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More Nominees, Faster Please

Jonathan Bernstein is a Bloomberg View columnist. He taught political science at the University of Texas at San Antonio and DePauw University and wrote A Plain Blog About Politics.
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If Barack Obama really cares about an effective federal government, he could do something right now to help his successor, Democrat or Republican: streamline the presidential vetting process for executive-branch jobs.

As it stands, the White House puts all potential nominees for these positions through complex, debilitating and even degrading background checks to avoid the possibility of scandal, conflict of interest (even the appearance of a conflict) or other political embarrassment. And that's before that person goes on to face a new gauntlet in the Senate that may take months or even years. Why would a nominee want to endure this invasion of privacy or put his or her life on hold for a job that won't last longer than the current administration? 

Even if they are game for this, too many excellent people who might have something that looks bad but is harmless in their backgrounds aren't nominated. Maybe it was only an intemperate blog post or throwaway line in a speech or maybe a complicated personal-financial issue.

Yes, the process may eliminate some bad apples -- miscreants on the federal payroll who undermine the effectiveness of government. But the political price of most nominations that fail in the Senate, or executive-branch scandals for poor choices who are confirmed but then cause trouble, isn’t high in most cases. The public rarely notices such things, and even attentive political actors or the media usually forget about them when the next news cycle rolls around.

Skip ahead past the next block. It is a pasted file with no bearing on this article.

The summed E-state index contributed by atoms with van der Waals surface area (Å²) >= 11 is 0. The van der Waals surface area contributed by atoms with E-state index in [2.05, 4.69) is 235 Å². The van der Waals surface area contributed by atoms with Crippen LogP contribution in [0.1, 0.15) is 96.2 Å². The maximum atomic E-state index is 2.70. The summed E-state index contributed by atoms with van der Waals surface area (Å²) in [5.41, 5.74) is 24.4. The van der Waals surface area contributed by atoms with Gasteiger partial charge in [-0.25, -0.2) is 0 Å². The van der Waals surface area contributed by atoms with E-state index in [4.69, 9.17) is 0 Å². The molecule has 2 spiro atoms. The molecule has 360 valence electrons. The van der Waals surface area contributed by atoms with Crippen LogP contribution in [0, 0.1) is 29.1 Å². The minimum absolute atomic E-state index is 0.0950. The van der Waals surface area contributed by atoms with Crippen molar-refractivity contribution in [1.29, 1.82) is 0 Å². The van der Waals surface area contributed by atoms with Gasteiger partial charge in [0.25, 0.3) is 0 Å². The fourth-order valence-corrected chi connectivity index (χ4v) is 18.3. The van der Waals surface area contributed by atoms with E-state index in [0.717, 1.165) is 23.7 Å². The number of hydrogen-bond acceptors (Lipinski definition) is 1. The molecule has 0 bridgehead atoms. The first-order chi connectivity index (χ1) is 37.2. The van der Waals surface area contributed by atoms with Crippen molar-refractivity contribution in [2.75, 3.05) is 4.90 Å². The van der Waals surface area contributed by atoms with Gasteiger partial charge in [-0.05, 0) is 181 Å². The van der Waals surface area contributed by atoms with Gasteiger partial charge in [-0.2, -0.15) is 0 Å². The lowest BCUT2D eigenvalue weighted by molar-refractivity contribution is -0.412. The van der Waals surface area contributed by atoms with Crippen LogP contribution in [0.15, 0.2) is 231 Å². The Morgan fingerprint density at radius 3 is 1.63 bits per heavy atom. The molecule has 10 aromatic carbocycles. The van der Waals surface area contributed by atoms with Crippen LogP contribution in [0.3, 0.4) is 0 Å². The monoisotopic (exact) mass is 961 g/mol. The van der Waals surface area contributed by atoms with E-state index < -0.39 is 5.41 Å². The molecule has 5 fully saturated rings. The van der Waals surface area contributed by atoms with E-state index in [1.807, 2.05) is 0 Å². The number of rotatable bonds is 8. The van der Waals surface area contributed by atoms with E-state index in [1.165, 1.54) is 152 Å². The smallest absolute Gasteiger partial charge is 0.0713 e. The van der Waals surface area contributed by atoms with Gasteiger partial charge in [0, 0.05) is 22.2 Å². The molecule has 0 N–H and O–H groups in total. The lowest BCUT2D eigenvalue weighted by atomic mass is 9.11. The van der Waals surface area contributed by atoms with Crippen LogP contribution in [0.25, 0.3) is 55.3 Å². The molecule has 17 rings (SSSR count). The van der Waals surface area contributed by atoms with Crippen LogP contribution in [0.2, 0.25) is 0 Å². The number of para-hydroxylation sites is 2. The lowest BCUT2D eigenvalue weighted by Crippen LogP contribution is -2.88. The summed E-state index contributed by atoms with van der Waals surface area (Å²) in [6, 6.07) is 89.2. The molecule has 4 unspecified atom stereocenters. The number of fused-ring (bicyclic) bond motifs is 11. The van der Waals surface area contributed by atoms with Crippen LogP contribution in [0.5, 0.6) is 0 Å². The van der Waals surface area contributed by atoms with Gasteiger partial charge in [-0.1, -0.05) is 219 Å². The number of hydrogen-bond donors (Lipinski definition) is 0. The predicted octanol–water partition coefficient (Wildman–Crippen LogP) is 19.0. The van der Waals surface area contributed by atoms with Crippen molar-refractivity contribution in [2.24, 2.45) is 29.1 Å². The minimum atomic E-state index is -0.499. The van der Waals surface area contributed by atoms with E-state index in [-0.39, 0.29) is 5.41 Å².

In addition to the hard-to-measure costs of reducing the hiring pool, it’s also costly to leave jobs vacant for extended periods.

Presidents have only four or eight years to carry out their policies, and isn't easy to wield influence in these departments and agencies under the best circumstances. Leaders undermine their own influence when they choose only the inoffensive or bland to do this work or, even worse, leave the bureaucrats in charge for months at a time.

No president wants to be seen as lowering standards, but Obama never has to run for president again, so he can afford to get rid of the excess. Or he can name a commission to do the work of figuring out exactly what type of vetting is essential for different jobs, so long as the commission is charged to weigh the damage of over-vetting. 

Get a bipartisan set of former White House chiefs of staff to serve as chairmen, and pack the commission with some senators who have dealt with confirmations, some people who have suffered from the process and perhaps a couple of chief executive officers. 

Eliminate the need to report every speech or publication; reduce as much as possible any financial disclosures. Find ways, if possible, to loosen conflict-of-interest requirements, too (which aren't only a burden for many well-meaning nominees, but also cost the administration effort to administer). It shouldn't be necessary for good people to hire a team of lawyers and accountants in order to take these jobs. Nor should someone who has had a successful career be ruled out because of the complicating financial and public records that often go with such achievements (for details of how bad it is now, see the National Academy of Public Administration's 70-plus-page "Survivor’s Guide for Presidential Nominees"). 

White House reforms such as these generally don’t take Congressional cooperation (just as changes the Senate needs to make in its confirmation process don’t need House or presidential cooperation).

Obama has rarely seemed interested in getting his administration staffed up quickly and effectively. Let's hope he has learned how high a priority it should be for all future presidents.

This column does not necessarily reflect the opinion of Bloomberg View's editorial board or Bloomberg LP, its owners and investors.

To contact the author on this story:
Jonathan Bernstein at

To contact the editor on this story:
Katy Roberts at